Dead or alive, Alexis spins me right round

Arsenal 3-1 Bournemouth

As we tip-toe over the last few yards of November I keep expecting some chaos to unfold, as is longstanding tradition in our neck of the woods.

But with just one game to go, whilst not entirely unscathed, we have not been weighed down by scathing. It’s been two wins, three draws and one uncategorised Rumbelows.

I won’t pretend this month has been that pretty, because it hasn’t. But we’ve still managed to qualify for the last 16 of the Champions League and are just three points off the teams everyone is drooling about.

What we were all looking for today of course was a chink of light at the end of the tunnel of plod. And I think at times we got that, with the industry of Alexis, the energy of Theo, the perseverance of the Ox and the tidiness of Xhaka.

‘Even when he looks dead, he’s still alive’ said Wenger of Alexis after the game, and you have to admire the Chilean’s extraordinary work ethic that has rewarded him with ten goals now. Watch and admire.

The Ox, perhaps, was Arsenal in microcosm today. There were a lot of positives, not least in his attitude, but with the feeling that there’s still more to come. It’s there somewhere, we’re pretty sure of that – but just not quite entirely there right now.

After an opening goal on a silver salver for Alexis, poor old Debuchy hobbled off with what could be a ‘severe’ injury after just fifteen minutes. Can you imagine the mental gymnastics Wenger must have to go through when forced to make a substitution before the 67th minute? It must be torture for him.

For Debuchy, what ought to have been a dream move to the biggest club of his career has been one injury after another, sandwiched between the emergence of one of Europe’s great young right-back prospects. I fear, Matthieu, that it was simply never meant to be.

With a soft equalising penalty followed by a header flashed over the bar by Bournemouth, things felt momentarily as if they could head south. The Cherries – dangerous all afternoon – ran the channels well and were intelligent in possession.

But the second half opened up for Arsenal, and we are so much more comfortable when we have space and pace to run, rather than congealing round the edge of the box as we can do.

It brought the rarest of Arsenal moments – a headed goal from Walcott. Stick that in your literal pipe and smoke it, because yes it did actually happen. Cue a rocking baby for the new dad – congratulations all round.

Alexis duly finished it off and while we deserved to win, 3-1 felt a bit flattering. November’s been a bit flattering all over, now that I think about it.

A final thought about our central midfield. By my reckoning we’ve had six combinations there now, so I think it’s safe to say that Wenger has yet to suss out which one he prefers best – though obviously, part of that is down to Cazorla’s absence. Xhaka and Elneny were decent today, but will it be those two next weekend? Don’t bet your house on it, that’s all I’m saying.

As we move out of November and into the jingle-jangles of the festive season, it has only just dawned on me that, for one reason or another, and a potential home FA Cup tie notwithstanding, I might not be able to make a game until the 22nd January. Not so much of a winter break as a full-blown sabbatical. Even Diaby had shorter lay-offs than that.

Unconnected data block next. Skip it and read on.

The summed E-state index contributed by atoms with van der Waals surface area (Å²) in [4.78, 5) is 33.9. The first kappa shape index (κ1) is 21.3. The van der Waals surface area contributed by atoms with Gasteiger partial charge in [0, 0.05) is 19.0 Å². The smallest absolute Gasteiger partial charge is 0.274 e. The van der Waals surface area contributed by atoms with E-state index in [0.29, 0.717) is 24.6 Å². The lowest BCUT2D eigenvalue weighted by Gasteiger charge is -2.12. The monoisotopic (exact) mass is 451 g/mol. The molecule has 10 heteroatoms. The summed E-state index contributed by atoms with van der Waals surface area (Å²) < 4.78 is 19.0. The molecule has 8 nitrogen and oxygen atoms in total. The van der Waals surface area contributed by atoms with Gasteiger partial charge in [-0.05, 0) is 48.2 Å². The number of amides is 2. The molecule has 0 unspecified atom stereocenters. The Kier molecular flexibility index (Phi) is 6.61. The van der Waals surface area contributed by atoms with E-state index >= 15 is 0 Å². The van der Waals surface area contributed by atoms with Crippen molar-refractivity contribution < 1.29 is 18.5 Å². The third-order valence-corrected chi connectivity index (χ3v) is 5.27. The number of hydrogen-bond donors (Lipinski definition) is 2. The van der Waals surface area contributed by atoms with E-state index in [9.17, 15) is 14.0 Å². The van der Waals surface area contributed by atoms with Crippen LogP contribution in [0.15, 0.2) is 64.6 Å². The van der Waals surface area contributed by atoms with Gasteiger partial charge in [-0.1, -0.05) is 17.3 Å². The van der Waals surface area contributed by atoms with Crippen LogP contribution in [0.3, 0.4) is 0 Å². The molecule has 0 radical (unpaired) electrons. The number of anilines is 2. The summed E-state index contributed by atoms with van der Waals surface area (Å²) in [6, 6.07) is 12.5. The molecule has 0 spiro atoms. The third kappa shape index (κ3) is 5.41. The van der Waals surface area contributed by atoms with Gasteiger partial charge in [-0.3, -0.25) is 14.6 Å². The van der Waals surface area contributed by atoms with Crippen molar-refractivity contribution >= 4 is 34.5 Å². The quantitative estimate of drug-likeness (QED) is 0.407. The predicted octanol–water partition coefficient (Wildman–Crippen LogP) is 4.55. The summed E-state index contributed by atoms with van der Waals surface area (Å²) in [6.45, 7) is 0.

What is it with these prawn-sandwich, half-and-half scarf fans like me?

*shakes fist at self*

Xhaka, tackle and roll

Arsenal 3-2 Swansea

“Why are raspberry bonbons blue?” asked Shedman quizzically, during the early lull – a time when the mind is prone to wander to the weightier matters of life.

And then Theo Walcott immediately scored, so the sweet crisis was averted.

I missed the goal.

Why? Because at the very moment he scored I was WhatsApping Feverpitch, asking him if he was bored yet, so naturally the game duly exploded.

Yes, I am the kind of idiot who is easily distracted by his mobile telephone. At least I was physically in situ and heard it happen – an improvement on the time I left Highbury a few minutes before full-time against Birmingham with the game tied at 1-1, only to get home and look on Ceefax to discover that we’d won something like 15-12 on penalties. I thought it would go to a replay, not extra time. Happy days.

I’m moving off piste here. Anyway, back to Theo. We had probed a bit, but it hadn’t really been a case of Swansea crumbling in the face of the storm. It just sort of happened, with Theo nipping in like a terrier. And then it just sort of happened again, with Theo swivelling full-circle to make the most of a defensive hash-up.

At this point I honestly thought the fat lady was unscrewing her mouthwash for a pre-warble gargle, but Xhaka (not his finest day, as it would turn out), gave the ball away and it was 2-1.

And as we all know, 2-1 is the most dangerous score in football, apart from 1-0, 2-0 and all the other dangerous scores – including, in the case of Arsenal, being 4-0 up.

Error aside, we played some lovely stuff in the latter stages of the first half, and missed a few chances after that too before Ozil latched onto Sanchez’s cross and applied the coup de grace.

Game over! Out comes the mouthwash.

But no, this being Arsenal we let another one in (as soft as a summer camembert) and then Xhaka got himself sent off. I think Wenger’s assessment of it being ‘dark yellow’ was right – though it was more ‘dark arts’. A bit ‘daft arts’ in truth as it was the middle of the pitch and entirely unnecessary to even give the referee the option.

Then things got really sticky. Theo hit the post twice – both times he should have scored. In fact, he should have scored five times yesterday, but Swansea had a couple of great chances to level it up.

So the relief at the end was palpable, and takes us to six wins on the bounce. I can’t remember the last time that happened. That’s fine form, even we’ve got over the line in the last two matches by the skin of our teeth.